As of April 2015, there are 136 active merit badges that Scouts can earn, with new badges being proposed/considered all the time. Through the Merit Badge (MB) program, Scouts have a great opportunity to PERSONALIZE their Scouting experience. The pursuit of merit badges allows Scouts to focus on areas in which he may be more naturally interested (art, sports, academics, sciences, outdoors, etc) and/or can choose from a variety of merit badge areas that expose him to something "new" and/or activities he may never have the chance to do if not for being involved in the Scouting program (like rifle shooting, aviation, or small boat sailing). Statistics on the subject shows that many Scouts end up choosing careers or life-long hobbies as a direct result from his participation in the Merit Badge program.
By BSA design, Scouts work on merit badges "on their own" away from the regular weekly meetings. This enables scouts to work at their own pace and get used to interacting with adults who are not their parents (part of his natural growth and maturation). As stated above, it assures that a Scout works on things that interest HIM. 21 badges are required to earn Eagle. There are 13 "Eagle required" badges (white bands) which present him with a wide array of knowledge and the remaining 8 or more (green bands) allow him to choose badges that interest him.
In Troop 205, we make ADVANCEMENT OPPORTUNITIES plentiful enough each week that a motivated Scout is empowered to advance steadily towards Eagle (or just work on a lot of neat stuff that interests him!). The way our program is structured, every monthly camping trip is geared towards AT LEAST 1 Merit Badge. The weekly agenda usually does NOT afford us enough time to complete all the badge requirements, so it is ultimately left up to each scout to decide if the "monthly badge" is one he wishes to pursue to completion or not. HE IS RESPONSIBLE for taking the continuing steps towards completing merit badge work. It is NOT the obligation/role/intention for the Merit Badge Councilor to pursue the Scout in an effort to get the work completed. Scouts must "own" the responsibility of completing work and getting credit for their accomplishments.
Note that merit badge work must be done EXACTLY as stated in the Merit Badge booklets. "Explain" means to explain. "Demonstrate" means to actually demonstrate (not just discuss). Merit badge requirements can not be modified from how they are listed in the MB booklets. Neither the MBCs or Scoutmaster have the authority to modify BSA requirements. (BSA policy)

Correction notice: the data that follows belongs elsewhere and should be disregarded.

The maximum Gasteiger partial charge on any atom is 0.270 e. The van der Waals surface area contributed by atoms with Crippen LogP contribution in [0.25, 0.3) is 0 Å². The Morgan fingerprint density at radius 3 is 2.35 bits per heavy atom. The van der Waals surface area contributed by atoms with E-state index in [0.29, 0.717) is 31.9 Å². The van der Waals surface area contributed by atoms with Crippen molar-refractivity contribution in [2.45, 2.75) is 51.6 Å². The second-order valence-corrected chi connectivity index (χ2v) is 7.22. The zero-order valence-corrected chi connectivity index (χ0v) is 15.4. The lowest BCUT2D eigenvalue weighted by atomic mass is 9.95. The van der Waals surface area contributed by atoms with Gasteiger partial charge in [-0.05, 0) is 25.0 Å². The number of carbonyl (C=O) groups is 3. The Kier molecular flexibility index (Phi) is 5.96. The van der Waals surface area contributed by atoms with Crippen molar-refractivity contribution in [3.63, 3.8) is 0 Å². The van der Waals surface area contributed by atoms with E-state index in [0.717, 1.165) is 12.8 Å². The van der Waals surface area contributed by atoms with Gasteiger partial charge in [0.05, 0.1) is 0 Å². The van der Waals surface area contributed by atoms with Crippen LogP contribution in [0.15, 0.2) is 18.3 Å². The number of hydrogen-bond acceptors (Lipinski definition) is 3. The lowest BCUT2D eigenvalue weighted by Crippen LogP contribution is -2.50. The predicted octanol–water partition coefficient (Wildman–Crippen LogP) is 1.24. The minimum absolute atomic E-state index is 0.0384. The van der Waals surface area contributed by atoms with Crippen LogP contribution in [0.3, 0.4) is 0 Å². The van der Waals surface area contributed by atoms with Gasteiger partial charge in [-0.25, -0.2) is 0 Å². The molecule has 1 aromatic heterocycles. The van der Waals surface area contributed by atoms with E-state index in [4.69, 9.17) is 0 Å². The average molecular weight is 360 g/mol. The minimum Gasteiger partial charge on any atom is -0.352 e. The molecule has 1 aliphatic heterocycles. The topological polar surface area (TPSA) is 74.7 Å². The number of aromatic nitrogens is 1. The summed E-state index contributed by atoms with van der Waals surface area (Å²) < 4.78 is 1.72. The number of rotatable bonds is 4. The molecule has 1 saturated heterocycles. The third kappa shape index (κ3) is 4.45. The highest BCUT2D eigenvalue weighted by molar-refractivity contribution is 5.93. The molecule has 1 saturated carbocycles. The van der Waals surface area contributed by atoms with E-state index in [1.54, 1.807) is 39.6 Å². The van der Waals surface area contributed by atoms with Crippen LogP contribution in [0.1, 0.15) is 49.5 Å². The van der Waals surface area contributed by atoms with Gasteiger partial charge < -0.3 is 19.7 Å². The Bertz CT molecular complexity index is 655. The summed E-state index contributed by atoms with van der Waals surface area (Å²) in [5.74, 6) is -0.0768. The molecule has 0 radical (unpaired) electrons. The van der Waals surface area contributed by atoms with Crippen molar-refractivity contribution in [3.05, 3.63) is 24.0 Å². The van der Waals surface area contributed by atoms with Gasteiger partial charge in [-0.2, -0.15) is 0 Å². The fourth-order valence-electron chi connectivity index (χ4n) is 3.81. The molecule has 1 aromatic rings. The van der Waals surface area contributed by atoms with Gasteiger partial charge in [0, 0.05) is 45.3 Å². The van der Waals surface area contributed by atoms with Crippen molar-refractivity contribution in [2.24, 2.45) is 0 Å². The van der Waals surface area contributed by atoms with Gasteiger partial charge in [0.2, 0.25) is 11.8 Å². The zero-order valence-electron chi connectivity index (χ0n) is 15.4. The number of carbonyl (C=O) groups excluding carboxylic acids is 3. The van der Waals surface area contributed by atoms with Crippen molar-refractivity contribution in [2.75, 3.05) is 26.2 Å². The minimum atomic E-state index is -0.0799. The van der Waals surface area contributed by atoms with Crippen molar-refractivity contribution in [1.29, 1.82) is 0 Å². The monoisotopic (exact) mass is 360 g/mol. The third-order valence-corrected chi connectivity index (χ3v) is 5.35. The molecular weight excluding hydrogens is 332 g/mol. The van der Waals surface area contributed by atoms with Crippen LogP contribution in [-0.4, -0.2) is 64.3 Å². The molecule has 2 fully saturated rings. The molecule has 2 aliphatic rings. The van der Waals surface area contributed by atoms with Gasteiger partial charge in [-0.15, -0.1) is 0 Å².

Some info on the Merit Badge process:
The day a boy signs his BSA application, he is eligible to start working on Merit Badges. There is no BSA age restriction on any of the badges, nor are there any restrictions on how many badges he can be actively working on at one time.
Completing a Merit Badge involves 4 people... The Scout (preferably with a "buddy"), the Scoutmaster, the Merit Badge Councilor (MBC), and the troop'sAdvancement Chair.
1. Scout chooses a badge (or badges) that he'd like to work on (alone or with other Scouts).
2 He informs the Scoutmaster of his intention to work on a badge, and is issued a "blue card" and given the contact information for a registered Merit Badge Councilor (MBC). A MBC can be ANY registered MBC from any Council. He is not obligated to work with councilors in his home unit or Council. Judgment as to whether a Scout successfully completed the badge requirements rests with the MBC. Blue Cards are used to track completion of the individual requirements for each badge.
3. The Scout(s) contacts the MBC and make arrangements to meet as often as necessary to complete the badge requirements (following Youth Protection guidelines at all times). Prior to the first meeting, the Scout should obtain a Merit Badge booklet (Scout Shop or Troop Library) so he is prepared to work on the badge. At the first meeting with the MBC, he should present the blue card which the councilor keeps so that he can update completion dates and keep track of the Scout's progress towards completely earning the badge.
4. Upon completion, the MBC will sign all 3 segments of the blue card, and return it back to the Scout who in turn, presents it to the Scoutmaster for final signature indicating final recognition that all work is complete.
5. The Scoutmaster will pass the signed segments along to the troop's Advancement Chairperson who will record the work on the Troop and Council levels, and ensure the Scout is presented with his badge on the next possible opportunity. *
* While NOT mandatory that a badge be presented right away, the BSA strongly encourages "instant recognition" for effort. The typical model is to present the badge by the next meeting, and present the "pocket card" during a formal presentation at the next Court of Honor.
6. The Scout will be given 1 segment of his blue card which he must keep so that it can be produced when applying for his Eagle Rank. The Troop should also retain a segment for their records as will the MBC for his records. Scouts should NOT LOSE their blue cards! They will need to produce them when/if applying for Eagle Scout.
7. A scout CAN change to a different MBC at any time, so long as the MBC is registered for that badge. This is quite common, especially when returning from Summer Camp where future meetings with a camp-provided MBC is highly unlikely. If a Scout wishes to work with a different councilor, he should talk with the Scoutmaster for guidance.